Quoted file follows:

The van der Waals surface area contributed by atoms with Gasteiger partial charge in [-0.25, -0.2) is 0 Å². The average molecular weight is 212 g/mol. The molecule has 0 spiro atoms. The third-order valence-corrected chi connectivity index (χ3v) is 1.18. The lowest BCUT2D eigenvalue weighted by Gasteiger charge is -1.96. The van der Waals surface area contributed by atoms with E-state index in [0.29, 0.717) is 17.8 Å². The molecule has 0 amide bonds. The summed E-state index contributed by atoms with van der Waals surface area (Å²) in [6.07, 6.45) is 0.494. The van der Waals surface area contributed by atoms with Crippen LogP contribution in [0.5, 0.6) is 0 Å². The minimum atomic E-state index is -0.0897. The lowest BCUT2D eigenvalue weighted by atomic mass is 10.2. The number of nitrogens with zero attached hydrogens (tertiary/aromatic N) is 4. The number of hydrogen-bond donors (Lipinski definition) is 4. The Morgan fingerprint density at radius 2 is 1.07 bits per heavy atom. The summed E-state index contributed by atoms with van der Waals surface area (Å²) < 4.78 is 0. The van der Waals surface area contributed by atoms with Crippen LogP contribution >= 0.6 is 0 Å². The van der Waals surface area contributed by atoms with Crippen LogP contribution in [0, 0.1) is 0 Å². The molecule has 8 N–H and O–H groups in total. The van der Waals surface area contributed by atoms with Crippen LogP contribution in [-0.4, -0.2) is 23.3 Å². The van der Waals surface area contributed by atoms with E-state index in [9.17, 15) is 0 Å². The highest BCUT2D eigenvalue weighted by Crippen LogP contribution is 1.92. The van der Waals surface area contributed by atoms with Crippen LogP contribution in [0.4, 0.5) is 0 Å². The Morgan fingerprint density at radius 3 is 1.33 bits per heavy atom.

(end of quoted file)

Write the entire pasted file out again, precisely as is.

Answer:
The van der Waals surface area contributed by atoms with Gasteiger partial charge in [-0.25, -0.2) is 0 Å². The average molecular weight is 212 g/mol. The molecule has 0 spiro atoms. The third-order valence-corrected chi connectivity index (χ3v) is 1.18. The lowest BCUT2D eigenvalue weighted by Gasteiger charge is -1.96. The van der Waals surface area contributed by atoms with E-state index in [0.29, 0.717) is 17.8 Å². The molecule has 0 amide bonds. The summed E-state index contributed by atoms with van der Waals surface area (Å²) in [6.07, 6.45) is 0.494. The van der Waals surface area contributed by atoms with Crippen LogP contribution in [0.5, 0.6) is 0 Å². The minimum atomic E-state index is -0.0897. The lowest BCUT2D eigenvalue weighted by atomic mass is 10.2. The number of nitrogens with zero attached hydrogens (tertiary/aromatic N) is 4. The number of hydrogen-bond donors (Lipinski definition) is 4. The Morgan fingerprint density at radius 2 is 1.07 bits per heavy atom. The summed E-state index contributed by atoms with van der Waals surface area (Å²) < 4.78 is 0. The van der Waals surface area contributed by atoms with Crippen LogP contribution >= 0.6 is 0 Å². The van der Waals surface area contributed by atoms with Crippen LogP contribution in [0, 0.1) is 0 Å². The molecule has 8 N–H and O–H groups in total. The van der Waals surface area contributed by atoms with Crippen LogP contribution in [-0.4, -0.2) is 23.3 Å². The van der Waals surface area contributed by atoms with E-state index in [9.17, 15) is 0 Å². The highest BCUT2D eigenvalue weighted by Crippen LogP contribution is 1.92. The van der Waals surface area contributed by atoms with Crippen LogP contribution in [0.4, 0.5) is 0 Å². The Morgan fingerprint density at radius 3 is 1.33 bits per heavy atom.